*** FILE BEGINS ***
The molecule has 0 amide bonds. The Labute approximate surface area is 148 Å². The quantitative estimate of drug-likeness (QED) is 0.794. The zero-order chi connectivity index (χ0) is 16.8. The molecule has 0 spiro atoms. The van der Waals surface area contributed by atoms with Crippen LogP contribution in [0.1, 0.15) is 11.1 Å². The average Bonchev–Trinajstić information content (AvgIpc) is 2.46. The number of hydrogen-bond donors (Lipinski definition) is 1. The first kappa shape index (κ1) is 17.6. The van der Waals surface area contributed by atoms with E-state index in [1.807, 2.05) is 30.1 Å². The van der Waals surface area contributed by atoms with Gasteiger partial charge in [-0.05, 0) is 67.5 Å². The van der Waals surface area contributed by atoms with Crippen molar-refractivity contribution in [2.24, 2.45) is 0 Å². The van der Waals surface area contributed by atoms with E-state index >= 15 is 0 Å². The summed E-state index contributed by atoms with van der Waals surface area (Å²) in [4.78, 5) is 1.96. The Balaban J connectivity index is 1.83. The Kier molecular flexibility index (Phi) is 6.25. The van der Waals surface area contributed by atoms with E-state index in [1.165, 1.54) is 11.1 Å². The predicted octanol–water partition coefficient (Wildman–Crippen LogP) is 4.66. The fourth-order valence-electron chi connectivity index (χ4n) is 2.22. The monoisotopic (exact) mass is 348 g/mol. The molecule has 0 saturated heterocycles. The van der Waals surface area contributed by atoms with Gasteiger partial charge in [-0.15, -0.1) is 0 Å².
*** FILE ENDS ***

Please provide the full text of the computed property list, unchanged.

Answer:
The molecule has 0 amide bonds. The Labute approximate surface area is 148 Å². The quantitative estimate of drug-likeness (QED) is 0.794. The zero-order chi connectivity index (χ0) is 16.8. The molecule has 0 spiro atoms. The van der Waals surface area contributed by atoms with Crippen LogP contribution in [0.1, 0.15) is 11.1 Å². The average Bonchev–Trinajstić information content (AvgIpc) is 2.46. The number of hydrogen-bond donors (Lipinski definition) is 1. The first kappa shape index (κ1) is 17.6. The van der Waals surface area contributed by atoms with E-state index in [1.807, 2.05) is 30.1 Å². The van der Waals surface area contributed by atoms with Gasteiger partial charge in [-0.05, 0) is 67.5 Å². The van der Waals surface area contributed by atoms with Crippen molar-refractivity contribution in [2.24, 2.45) is 0 Å². The van der Waals surface area contributed by atoms with E-state index >= 15 is 0 Å². The summed E-state index contributed by atoms with van der Waals surface area (Å²) in [4.78, 5) is 1.96. The Balaban J connectivity index is 1.83. The Kier molecular flexibility index (Phi) is 6.25. The van der Waals surface area contributed by atoms with E-state index in [1.165, 1.54) is 11.1 Å². The predicted octanol–water partition coefficient (Wildman–Crippen LogP) is 4.66. The fourth-order valence-electron chi connectivity index (χ4n) is 2.22. The monoisotopic (exact) mass is 348 g/mol. The molecule has 0 saturated heterocycles. The van der Waals surface area contributed by atoms with Gasteiger partial charge in [-0.15, -0.1) is 0 Å².